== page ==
Scientists discover face masks can be cost-effective additives in building concrete roads

Image courtesy of Jie Li, Image via Canva
  • To reduce pandemic waste, scientists in Australia found a way to repurpose face masks
  • They discovered that it can be an effective material in creating concrete roads
  • To be combined with recycled concrete aggregate, face masks makes the roads more flexible and lowers the production cost

Millions of face masks are being used daily across the globe. That means almost the same number is dumped in our landfills.

Image via Pixabay

However, we are not yet done with our plastic pollution issue and here comes another alarming concern that shouldn’t be taken sitting down.

But a new discovery has a promising outcome that could address the problem we are facing now. A group of scientists in the Royal Melbourne Institute of Technology and Melbourne Technical College in Australia found out that used face masks can be added to road-pavement mixtures avoiding the chances of them piling in the trash.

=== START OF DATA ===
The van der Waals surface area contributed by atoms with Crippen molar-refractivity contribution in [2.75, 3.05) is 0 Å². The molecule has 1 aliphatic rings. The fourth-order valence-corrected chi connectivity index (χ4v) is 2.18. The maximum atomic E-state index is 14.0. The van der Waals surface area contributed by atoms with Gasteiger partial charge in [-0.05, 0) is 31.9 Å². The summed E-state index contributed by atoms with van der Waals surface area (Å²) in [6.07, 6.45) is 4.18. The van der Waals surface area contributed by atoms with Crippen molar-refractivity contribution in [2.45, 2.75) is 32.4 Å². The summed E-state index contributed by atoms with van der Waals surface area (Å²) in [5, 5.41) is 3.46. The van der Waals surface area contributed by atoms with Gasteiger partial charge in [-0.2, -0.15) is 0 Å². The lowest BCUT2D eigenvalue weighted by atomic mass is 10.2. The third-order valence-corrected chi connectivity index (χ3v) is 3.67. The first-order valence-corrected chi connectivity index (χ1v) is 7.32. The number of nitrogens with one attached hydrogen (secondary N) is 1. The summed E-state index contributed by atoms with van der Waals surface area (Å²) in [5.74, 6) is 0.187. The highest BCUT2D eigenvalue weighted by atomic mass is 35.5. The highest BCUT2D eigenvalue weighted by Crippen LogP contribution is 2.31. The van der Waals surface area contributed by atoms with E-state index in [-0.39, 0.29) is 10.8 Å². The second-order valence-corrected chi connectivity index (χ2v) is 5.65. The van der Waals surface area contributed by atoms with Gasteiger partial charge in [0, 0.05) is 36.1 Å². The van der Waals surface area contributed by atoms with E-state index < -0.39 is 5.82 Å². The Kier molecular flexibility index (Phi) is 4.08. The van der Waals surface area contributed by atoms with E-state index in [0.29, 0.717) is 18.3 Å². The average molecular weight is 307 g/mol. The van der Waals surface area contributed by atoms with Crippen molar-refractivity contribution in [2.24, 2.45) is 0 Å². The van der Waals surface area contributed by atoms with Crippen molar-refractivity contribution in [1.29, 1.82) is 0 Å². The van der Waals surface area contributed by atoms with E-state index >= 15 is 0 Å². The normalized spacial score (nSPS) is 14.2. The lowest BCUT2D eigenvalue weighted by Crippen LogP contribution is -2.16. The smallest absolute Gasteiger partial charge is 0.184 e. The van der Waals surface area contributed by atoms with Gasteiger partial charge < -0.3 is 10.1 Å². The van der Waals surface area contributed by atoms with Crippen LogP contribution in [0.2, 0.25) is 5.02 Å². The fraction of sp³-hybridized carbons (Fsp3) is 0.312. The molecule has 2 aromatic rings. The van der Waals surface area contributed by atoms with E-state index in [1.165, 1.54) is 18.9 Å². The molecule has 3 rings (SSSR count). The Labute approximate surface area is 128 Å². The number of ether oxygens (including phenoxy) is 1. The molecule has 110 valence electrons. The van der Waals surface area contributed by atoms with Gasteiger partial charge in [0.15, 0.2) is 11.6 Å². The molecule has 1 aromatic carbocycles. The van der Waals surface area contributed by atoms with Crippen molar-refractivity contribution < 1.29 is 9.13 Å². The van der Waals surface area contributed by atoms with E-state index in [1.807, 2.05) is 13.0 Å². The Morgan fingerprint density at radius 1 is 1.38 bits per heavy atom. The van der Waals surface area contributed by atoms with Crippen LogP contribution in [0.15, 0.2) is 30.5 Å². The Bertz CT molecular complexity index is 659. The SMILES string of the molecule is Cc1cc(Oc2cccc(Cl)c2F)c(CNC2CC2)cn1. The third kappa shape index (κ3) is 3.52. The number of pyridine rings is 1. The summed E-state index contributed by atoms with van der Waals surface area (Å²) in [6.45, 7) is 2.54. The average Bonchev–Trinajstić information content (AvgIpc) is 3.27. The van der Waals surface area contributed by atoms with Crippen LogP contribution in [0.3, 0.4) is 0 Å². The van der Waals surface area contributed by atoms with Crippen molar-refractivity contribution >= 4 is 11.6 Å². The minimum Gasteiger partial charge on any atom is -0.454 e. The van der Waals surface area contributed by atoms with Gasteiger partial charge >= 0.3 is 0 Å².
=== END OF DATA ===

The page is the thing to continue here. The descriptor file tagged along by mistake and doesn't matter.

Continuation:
Besides, the roads would also benefit from the polypropylene plastic used in surgical face masks by making it more flexible, ductile and strong. The method could also lower down the cost of constructing them.

Jie Li and his team performed several tests in identifying the ideal mixture of shredded face mask (SFM) added to the recycled concrete aggregate (RCA) that would satisfy the stiffness and strength requirements of the road base. They identified that a mixture of 2% shredded face mask combined with recycled concrete aggregate (RCA) produced the best results.

Image courtesy of Jie Li

The material can be used to make 2 of the 4 layers needed in building roadways. For a 1 km two-lane road with a width of 7 m and a thickness of 0.5 m for base and subbase, 1% SFM is added to RCA. This would translate to 93 tons of shredded face masks, around 3 million pieces not ending on our landfills.

However, part of the limitations of the study is the use of fresh masks to avoid the contagion of COVID-19. In order to fulfill the aim to reduce pandemic waste, used face masks need to be disinfected, placed in an open area and exposed under the sun for a week before using them.

Currently, Li and his team are searching for private and government organizations that are willing to give their discovery a chance to make a large-scale test.